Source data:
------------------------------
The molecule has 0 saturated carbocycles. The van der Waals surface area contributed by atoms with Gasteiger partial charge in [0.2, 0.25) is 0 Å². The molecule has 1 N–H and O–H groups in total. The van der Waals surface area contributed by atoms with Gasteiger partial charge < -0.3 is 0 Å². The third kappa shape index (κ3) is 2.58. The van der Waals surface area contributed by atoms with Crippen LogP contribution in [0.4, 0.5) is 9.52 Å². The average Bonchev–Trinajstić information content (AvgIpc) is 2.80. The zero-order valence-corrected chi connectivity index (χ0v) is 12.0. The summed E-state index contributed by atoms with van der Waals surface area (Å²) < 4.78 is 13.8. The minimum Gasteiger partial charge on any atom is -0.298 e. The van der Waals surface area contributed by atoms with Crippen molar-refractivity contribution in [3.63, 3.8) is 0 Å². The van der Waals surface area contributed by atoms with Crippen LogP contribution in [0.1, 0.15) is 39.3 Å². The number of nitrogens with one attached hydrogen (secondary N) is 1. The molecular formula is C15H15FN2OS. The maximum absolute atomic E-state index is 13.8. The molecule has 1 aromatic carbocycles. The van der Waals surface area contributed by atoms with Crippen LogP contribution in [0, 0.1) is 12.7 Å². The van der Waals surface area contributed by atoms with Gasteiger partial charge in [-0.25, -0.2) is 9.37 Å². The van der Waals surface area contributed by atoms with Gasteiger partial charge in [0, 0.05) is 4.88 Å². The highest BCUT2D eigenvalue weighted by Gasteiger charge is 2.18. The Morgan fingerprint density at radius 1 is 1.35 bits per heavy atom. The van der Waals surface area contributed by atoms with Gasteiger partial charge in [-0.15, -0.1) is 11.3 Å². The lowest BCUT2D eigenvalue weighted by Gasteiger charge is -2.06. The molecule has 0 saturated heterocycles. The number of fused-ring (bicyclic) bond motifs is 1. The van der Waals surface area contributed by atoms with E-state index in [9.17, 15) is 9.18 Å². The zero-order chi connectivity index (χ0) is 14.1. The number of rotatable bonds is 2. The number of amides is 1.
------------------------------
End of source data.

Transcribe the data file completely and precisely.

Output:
The molecule has 0 saturated carbocycles. The van der Waals surface area contributed by atoms with Gasteiger partial charge in [0.2, 0.25) is 0 Å². The molecule has 1 N–H and O–H groups in total. The van der Waals surface area contributed by atoms with Gasteiger partial charge < -0.3 is 0 Å². The third kappa shape index (κ3) is 2.58. The van der Waals surface area contributed by atoms with Crippen LogP contribution in [0.4, 0.5) is 9.52 Å². The average Bonchev–Trinajstić information content (AvgIpc) is 2.80. The zero-order valence-corrected chi connectivity index (χ0v) is 12.0. The summed E-state index contributed by atoms with van der Waals surface area (Å²) < 4.78 is 13.8. The minimum Gasteiger partial charge on any atom is -0.298 e. The van der Waals surface area contributed by atoms with Crippen molar-refractivity contribution in [3.63, 3.8) is 0 Å². The van der Waals surface area contributed by atoms with Crippen LogP contribution in [0.1, 0.15) is 39.3 Å². The number of nitrogens with one attached hydrogen (secondary N) is 1. The molecular formula is C15H15FN2OS. The maximum absolute atomic E-state index is 13.8. The molecule has 1 aromatic carbocycles. The van der Waals surface area contributed by atoms with Crippen LogP contribution in [0, 0.1) is 12.7 Å². The van der Waals surface area contributed by atoms with Gasteiger partial charge in [-0.25, -0.2) is 9.37 Å². The van der Waals surface area contributed by atoms with Gasteiger partial charge in [0, 0.05) is 4.88 Å². The highest BCUT2D eigenvalue weighted by Gasteiger charge is 2.18. The Morgan fingerprint density at radius 1 is 1.35 bits per heavy atom. The van der Waals surface area contributed by atoms with Gasteiger partial charge in [-0.15, -0.1) is 11.3 Å². The lowest BCUT2D eigenvalue weighted by Gasteiger charge is -2.06. The molecule has 0 saturated heterocycles. The number of fused-ring (bicyclic) bond motifs is 1. The van der Waals surface area contributed by atoms with E-state index in [9.17, 15) is 9.18 Å². The zero-order chi connectivity index (χ0) is 14.1. The number of rotatable bonds is 2. The number of amides is 1.